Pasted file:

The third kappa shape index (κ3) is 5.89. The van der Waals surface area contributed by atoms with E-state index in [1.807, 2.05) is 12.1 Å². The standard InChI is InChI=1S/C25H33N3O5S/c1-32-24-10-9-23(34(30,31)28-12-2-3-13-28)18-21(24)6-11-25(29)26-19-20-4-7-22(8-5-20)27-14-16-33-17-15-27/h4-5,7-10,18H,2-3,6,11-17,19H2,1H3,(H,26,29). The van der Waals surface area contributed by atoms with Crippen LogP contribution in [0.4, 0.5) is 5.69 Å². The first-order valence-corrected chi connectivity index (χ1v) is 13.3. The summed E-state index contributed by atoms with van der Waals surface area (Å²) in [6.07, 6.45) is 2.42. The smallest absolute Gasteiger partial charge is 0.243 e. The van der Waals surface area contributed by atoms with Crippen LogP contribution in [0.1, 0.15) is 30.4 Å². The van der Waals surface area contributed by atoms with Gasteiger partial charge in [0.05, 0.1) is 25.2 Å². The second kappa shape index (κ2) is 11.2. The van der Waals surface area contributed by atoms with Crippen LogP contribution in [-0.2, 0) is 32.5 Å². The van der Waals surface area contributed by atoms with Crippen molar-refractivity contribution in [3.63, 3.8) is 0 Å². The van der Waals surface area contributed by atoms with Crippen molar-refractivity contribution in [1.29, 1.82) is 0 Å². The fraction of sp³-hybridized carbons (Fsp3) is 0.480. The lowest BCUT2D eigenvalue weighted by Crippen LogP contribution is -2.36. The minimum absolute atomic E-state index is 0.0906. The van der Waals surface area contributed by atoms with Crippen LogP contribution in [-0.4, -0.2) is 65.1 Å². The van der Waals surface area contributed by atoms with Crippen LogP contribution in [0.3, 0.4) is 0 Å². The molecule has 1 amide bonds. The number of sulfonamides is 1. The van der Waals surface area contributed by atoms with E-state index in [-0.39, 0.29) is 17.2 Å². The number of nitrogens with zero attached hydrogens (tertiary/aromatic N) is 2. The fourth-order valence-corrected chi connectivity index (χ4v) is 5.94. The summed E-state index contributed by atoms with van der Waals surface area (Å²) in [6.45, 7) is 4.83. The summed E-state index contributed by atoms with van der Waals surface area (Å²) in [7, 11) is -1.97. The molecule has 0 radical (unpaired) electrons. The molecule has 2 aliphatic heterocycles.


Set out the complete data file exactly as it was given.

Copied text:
The third kappa shape index (κ3) is 5.89. The van der Waals surface area contributed by atoms with E-state index in [1.807, 2.05) is 12.1 Å². The standard InChI is InChI=1S/C25H33N3O5S/c1-32-24-10-9-23(34(30,31)28-12-2-3-13-28)18-21(24)6-11-25(29)26-19-20-4-7-22(8-5-20)27-14-16-33-17-15-27/h4-5,7-10,18H,2-3,6,11-17,19H2,1H3,(H,26,29). The van der Waals surface area contributed by atoms with Crippen LogP contribution in [0.4, 0.5) is 5.69 Å². The first-order valence-corrected chi connectivity index (χ1v) is 13.3. The summed E-state index contributed by atoms with van der Waals surface area (Å²) in [6.07, 6.45) is 2.42. The smallest absolute Gasteiger partial charge is 0.243 e. The van der Waals surface area contributed by atoms with Crippen LogP contribution in [0.1, 0.15) is 30.4 Å². The van der Waals surface area contributed by atoms with Gasteiger partial charge in [0.05, 0.1) is 25.2 Å². The second kappa shape index (κ2) is 11.2. The van der Waals surface area contributed by atoms with Crippen LogP contribution in [-0.2, 0) is 32.5 Å². The van der Waals surface area contributed by atoms with Crippen molar-refractivity contribution in [3.63, 3.8) is 0 Å². The van der Waals surface area contributed by atoms with Crippen molar-refractivity contribution in [1.29, 1.82) is 0 Å². The fraction of sp³-hybridized carbons (Fsp3) is 0.480. The lowest BCUT2D eigenvalue weighted by Crippen LogP contribution is -2.36. The minimum absolute atomic E-state index is 0.0906. The van der Waals surface area contributed by atoms with Crippen LogP contribution in [-0.4, -0.2) is 65.1 Å². The van der Waals surface area contributed by atoms with Crippen LogP contribution in [0.3, 0.4) is 0 Å². The molecule has 1 amide bonds. The number of sulfonamides is 1. The van der Waals surface area contributed by atoms with E-state index in [-0.39, 0.29) is 17.2 Å². The number of nitrogens with zero attached hydrogens (tertiary/aromatic N) is 2. The fourth-order valence-corrected chi connectivity index (χ4v) is 5.94. The summed E-state index contributed by atoms with van der Waals surface area (Å²) in [6.45, 7) is 4.83. The summed E-state index contributed by atoms with van der Waals surface area (Å²) in [7, 11) is -1.97. The molecule has 0 radical (unpaired) electrons. The molecule has 2 aliphatic heterocycles.